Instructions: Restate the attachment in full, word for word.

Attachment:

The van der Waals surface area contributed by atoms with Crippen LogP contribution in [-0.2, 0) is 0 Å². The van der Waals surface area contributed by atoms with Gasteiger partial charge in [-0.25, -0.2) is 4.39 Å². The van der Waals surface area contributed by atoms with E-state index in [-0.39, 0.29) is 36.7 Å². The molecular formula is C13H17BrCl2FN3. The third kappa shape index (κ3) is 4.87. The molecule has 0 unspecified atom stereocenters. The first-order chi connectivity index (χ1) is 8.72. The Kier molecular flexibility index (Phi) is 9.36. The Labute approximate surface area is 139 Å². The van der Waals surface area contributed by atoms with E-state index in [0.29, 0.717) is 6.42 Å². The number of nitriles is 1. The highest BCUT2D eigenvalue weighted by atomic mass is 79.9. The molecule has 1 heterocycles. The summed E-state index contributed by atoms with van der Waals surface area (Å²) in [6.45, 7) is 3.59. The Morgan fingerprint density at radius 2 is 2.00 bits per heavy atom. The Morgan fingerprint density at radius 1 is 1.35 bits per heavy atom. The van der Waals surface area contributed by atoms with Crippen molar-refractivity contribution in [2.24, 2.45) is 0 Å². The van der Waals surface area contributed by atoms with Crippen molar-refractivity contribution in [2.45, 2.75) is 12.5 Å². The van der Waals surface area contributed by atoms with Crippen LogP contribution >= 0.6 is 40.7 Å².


The van der Waals surface area contributed by atoms with Crippen LogP contribution in [-0.2, 0) is 0 Å². The van der Waals surface area contributed by atoms with Gasteiger partial charge in [-0.25, -0.2) is 4.39 Å². The van der Waals surface area contributed by atoms with E-state index in [-0.39, 0.29) is 36.7 Å². The molecular formula is C13H17BrCl2FN3. The third kappa shape index (κ3) is 4.87. The molecule has 0 unspecified atom stereocenters. The first-order chi connectivity index (χ1) is 8.72. The Kier molecular flexibility index (Phi) is 9.36. The Labute approximate surface area is 139 Å². The van der Waals surface area contributed by atoms with E-state index in [0.29, 0.717) is 6.42 Å². The number of nitriles is 1. The highest BCUT2D eigenvalue weighted by atomic mass is 79.9. The molecule has 1 heterocycles. The summed E-state index contributed by atoms with van der Waals surface area (Å²) in [6.45, 7) is 3.59. The Morgan fingerprint density at radius 2 is 2.00 bits per heavy atom. The Morgan fingerprint density at radius 1 is 1.35 bits per heavy atom. The van der Waals surface area contributed by atoms with Crippen molar-refractivity contribution in [2.24, 2.45) is 0 Å². The van der Waals surface area contributed by atoms with Crippen molar-refractivity contribution in [2.45, 2.75) is 12.5 Å². The van der Waals surface area contributed by atoms with Crippen LogP contribution >= 0.6 is 40.7 Å².